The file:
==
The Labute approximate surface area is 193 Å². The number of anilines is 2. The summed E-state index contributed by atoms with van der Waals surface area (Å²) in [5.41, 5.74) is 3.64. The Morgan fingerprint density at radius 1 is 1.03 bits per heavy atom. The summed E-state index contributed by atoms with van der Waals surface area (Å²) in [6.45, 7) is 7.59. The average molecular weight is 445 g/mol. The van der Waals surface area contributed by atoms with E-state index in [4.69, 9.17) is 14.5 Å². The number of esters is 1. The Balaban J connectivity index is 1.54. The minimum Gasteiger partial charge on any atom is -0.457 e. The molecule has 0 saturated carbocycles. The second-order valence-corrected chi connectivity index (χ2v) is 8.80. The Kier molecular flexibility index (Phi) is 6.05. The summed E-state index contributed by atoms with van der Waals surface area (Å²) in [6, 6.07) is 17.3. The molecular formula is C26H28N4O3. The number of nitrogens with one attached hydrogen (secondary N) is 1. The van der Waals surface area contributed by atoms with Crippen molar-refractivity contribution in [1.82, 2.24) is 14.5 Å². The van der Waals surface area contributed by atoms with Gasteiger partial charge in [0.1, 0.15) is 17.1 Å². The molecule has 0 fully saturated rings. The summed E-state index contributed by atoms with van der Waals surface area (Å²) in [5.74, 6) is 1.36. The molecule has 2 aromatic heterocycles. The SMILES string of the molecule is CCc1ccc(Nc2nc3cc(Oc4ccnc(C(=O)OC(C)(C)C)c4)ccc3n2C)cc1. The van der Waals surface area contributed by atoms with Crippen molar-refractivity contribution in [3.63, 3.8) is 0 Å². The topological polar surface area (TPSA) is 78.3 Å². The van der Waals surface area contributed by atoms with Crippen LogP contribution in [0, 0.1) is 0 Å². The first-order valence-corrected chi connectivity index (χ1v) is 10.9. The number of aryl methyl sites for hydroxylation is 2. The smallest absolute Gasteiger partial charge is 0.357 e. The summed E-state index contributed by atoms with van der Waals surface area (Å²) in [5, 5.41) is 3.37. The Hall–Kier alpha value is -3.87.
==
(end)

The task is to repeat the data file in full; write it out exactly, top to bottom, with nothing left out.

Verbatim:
The Labute approximate surface area is 193 Å². The number of anilines is 2. The summed E-state index contributed by atoms with van der Waals surface area (Å²) in [5.41, 5.74) is 3.64. The Morgan fingerprint density at radius 1 is 1.03 bits per heavy atom. The summed E-state index contributed by atoms with van der Waals surface area (Å²) in [6.45, 7) is 7.59. The average molecular weight is 445 g/mol. The van der Waals surface area contributed by atoms with E-state index in [4.69, 9.17) is 14.5 Å². The number of esters is 1. The Balaban J connectivity index is 1.54. The minimum Gasteiger partial charge on any atom is -0.457 e. The molecule has 0 saturated carbocycles. The second-order valence-corrected chi connectivity index (χ2v) is 8.80. The Kier molecular flexibility index (Phi) is 6.05. The summed E-state index contributed by atoms with van der Waals surface area (Å²) in [6, 6.07) is 17.3. The molecular formula is C26H28N4O3. The number of nitrogens with one attached hydrogen (secondary N) is 1. The van der Waals surface area contributed by atoms with Crippen molar-refractivity contribution in [1.82, 2.24) is 14.5 Å². The van der Waals surface area contributed by atoms with Gasteiger partial charge in [0.1, 0.15) is 17.1 Å². The molecule has 0 fully saturated rings. The summed E-state index contributed by atoms with van der Waals surface area (Å²) in [5.74, 6) is 1.36. The molecule has 2 aromatic heterocycles. The SMILES string of the molecule is CCc1ccc(Nc2nc3cc(Oc4ccnc(C(=O)OC(C)(C)C)c4)ccc3n2C)cc1. The van der Waals surface area contributed by atoms with Crippen molar-refractivity contribution in [3.63, 3.8) is 0 Å². The topological polar surface area (TPSA) is 78.3 Å². The van der Waals surface area contributed by atoms with Crippen LogP contribution in [0, 0.1) is 0 Å². The first-order valence-corrected chi connectivity index (χ1v) is 10.9. The number of aryl methyl sites for hydroxylation is 2. The smallest absolute Gasteiger partial charge is 0.357 e. The summed E-state index contributed by atoms with van der Waals surface area (Å²) in [5, 5.41) is 3.37. The Hall–Kier alpha value is -3.87.